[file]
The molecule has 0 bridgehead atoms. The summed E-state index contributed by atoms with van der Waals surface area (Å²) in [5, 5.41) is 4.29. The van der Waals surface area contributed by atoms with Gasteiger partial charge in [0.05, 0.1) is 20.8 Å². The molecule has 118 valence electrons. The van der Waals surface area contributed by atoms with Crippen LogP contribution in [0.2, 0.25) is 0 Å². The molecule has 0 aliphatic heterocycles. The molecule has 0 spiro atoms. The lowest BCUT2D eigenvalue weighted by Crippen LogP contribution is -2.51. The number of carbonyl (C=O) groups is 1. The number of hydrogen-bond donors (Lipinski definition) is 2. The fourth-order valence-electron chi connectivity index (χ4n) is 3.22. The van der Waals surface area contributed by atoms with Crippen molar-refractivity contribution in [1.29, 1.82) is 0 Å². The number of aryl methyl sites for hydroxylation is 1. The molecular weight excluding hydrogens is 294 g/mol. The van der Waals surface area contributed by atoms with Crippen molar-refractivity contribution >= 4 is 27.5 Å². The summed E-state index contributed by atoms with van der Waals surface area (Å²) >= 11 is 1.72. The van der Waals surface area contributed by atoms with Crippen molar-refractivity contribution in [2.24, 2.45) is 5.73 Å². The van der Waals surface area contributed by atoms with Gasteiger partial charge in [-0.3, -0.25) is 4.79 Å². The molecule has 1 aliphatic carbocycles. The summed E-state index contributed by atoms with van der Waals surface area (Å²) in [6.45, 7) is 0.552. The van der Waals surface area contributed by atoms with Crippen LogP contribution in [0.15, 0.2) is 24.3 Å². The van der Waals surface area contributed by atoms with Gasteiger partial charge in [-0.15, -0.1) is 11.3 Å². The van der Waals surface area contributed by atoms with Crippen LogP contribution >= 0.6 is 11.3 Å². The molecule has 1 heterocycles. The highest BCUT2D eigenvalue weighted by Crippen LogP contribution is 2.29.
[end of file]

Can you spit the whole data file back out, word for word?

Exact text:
The molecule has 0 bridgehead atoms. The summed E-state index contributed by atoms with van der Waals surface area (Å²) in [5, 5.41) is 4.29. The van der Waals surface area contributed by atoms with Gasteiger partial charge in [0.05, 0.1) is 20.8 Å². The molecule has 118 valence electrons. The van der Waals surface area contributed by atoms with Crippen LogP contribution in [0.2, 0.25) is 0 Å². The molecule has 0 aliphatic heterocycles. The molecule has 0 spiro atoms. The lowest BCUT2D eigenvalue weighted by Crippen LogP contribution is -2.51. The number of carbonyl (C=O) groups is 1. The number of hydrogen-bond donors (Lipinski definition) is 2. The fourth-order valence-electron chi connectivity index (χ4n) is 3.22. The van der Waals surface area contributed by atoms with Crippen molar-refractivity contribution in [1.29, 1.82) is 0 Å². The number of aryl methyl sites for hydroxylation is 1. The molecular weight excluding hydrogens is 294 g/mol. The van der Waals surface area contributed by atoms with Crippen molar-refractivity contribution >= 4 is 27.5 Å². The summed E-state index contributed by atoms with van der Waals surface area (Å²) >= 11 is 1.72. The van der Waals surface area contributed by atoms with Crippen molar-refractivity contribution in [2.24, 2.45) is 5.73 Å². The van der Waals surface area contributed by atoms with Gasteiger partial charge in [-0.3, -0.25) is 4.79 Å². The molecule has 1 aliphatic carbocycles. The summed E-state index contributed by atoms with van der Waals surface area (Å²) in [6.45, 7) is 0.552. The van der Waals surface area contributed by atoms with Crippen LogP contribution in [0.15, 0.2) is 24.3 Å². The van der Waals surface area contributed by atoms with Gasteiger partial charge in [-0.15, -0.1) is 11.3 Å². The van der Waals surface area contributed by atoms with Crippen LogP contribution >= 0.6 is 11.3 Å². The molecule has 1 heterocycles. The highest BCUT2D eigenvalue weighted by Crippen LogP contribution is 2.29.